Background - Animal models of therapeutic angiogenesis have stimulated development of clinical application in patients with limited options for coronary revascularization. The impact of recombinant human vascular endothelial growth factor (rhVEGF) on myocardial perfusion in humans has not been reported. Methods and Results - Fourteen patients underwent exercise (n = 11), dobutamine (n = 2), or dipyridamole (n = 1) myocardial perfusion single photon emission CT (SPECT) before as well as 30 and 60 days after rhVEGF administration. After uniform processing and display, 2 observers blinded to the timing of the study and dose of rhVEGF reviewed the SPECT images. By a visual, semiquantitative 20-segment scoring method, summed stress scores (SSS) and summed rest scores (SRS) were generated. Although the SSS did not change from baseline to 30 days (21.6 versus 21.5; P = NS), the SRS improved after rhVEGF (13.2 versus 10.4; P < 0.05). Stress and rest perfusion improved in >2 segments infrequently in patients treated with low- dose rhVEGF. However, 5 of 6 patients had improvement in >2 segments at rest and stress with the higher rhVEGF doses. Furthermore, although neither the SSS nor the SRS changed in patients treated with the low doses, the SRS decreased in the high-dose rhVEGF patients at 60 days (14.7 versus 10.7; P < 0.05). Quantitative analysis was consistent with the visual findings but failed to demonstrate statistical significance. Conclusions - Although not designed to demonstrate rhVEGF efficacy, these phase 1 data support the concept that rhVEGF improves myocardial perfusion at rest and provide evidence of a dose-dependent effect.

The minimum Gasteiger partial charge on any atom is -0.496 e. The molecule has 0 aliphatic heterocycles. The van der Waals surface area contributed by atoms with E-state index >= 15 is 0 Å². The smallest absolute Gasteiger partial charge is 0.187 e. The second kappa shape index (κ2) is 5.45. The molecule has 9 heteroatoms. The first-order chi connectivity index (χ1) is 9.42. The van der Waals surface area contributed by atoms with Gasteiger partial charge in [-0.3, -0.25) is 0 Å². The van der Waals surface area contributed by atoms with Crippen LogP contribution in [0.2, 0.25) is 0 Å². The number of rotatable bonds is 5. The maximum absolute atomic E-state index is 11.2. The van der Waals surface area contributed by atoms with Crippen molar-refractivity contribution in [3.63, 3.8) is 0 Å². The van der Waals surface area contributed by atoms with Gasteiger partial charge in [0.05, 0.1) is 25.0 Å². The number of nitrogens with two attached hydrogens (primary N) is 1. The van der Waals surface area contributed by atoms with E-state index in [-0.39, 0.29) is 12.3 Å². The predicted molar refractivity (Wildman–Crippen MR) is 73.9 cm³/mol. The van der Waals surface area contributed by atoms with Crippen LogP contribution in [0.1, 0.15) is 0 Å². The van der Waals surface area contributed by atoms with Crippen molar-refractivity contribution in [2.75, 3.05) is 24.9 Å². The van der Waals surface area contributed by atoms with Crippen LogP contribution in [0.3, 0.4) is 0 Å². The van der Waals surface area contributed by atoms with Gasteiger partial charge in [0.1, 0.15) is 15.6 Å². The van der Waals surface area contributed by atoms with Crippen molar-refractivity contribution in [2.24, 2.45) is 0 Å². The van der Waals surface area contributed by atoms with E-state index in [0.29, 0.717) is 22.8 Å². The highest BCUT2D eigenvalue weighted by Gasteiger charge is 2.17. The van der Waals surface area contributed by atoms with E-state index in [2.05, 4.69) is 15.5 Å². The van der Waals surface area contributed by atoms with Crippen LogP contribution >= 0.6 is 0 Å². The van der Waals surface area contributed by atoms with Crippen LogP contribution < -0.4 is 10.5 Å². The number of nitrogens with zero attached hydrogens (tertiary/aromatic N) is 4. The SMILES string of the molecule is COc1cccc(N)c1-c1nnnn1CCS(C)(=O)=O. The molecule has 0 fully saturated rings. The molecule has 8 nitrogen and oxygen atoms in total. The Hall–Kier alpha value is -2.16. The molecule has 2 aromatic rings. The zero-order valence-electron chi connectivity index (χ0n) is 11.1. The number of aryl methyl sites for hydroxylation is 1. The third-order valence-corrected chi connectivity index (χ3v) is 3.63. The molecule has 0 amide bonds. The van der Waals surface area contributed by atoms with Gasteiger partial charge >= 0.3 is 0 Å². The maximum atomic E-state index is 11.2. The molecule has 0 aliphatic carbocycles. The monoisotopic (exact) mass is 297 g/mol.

- Growth substances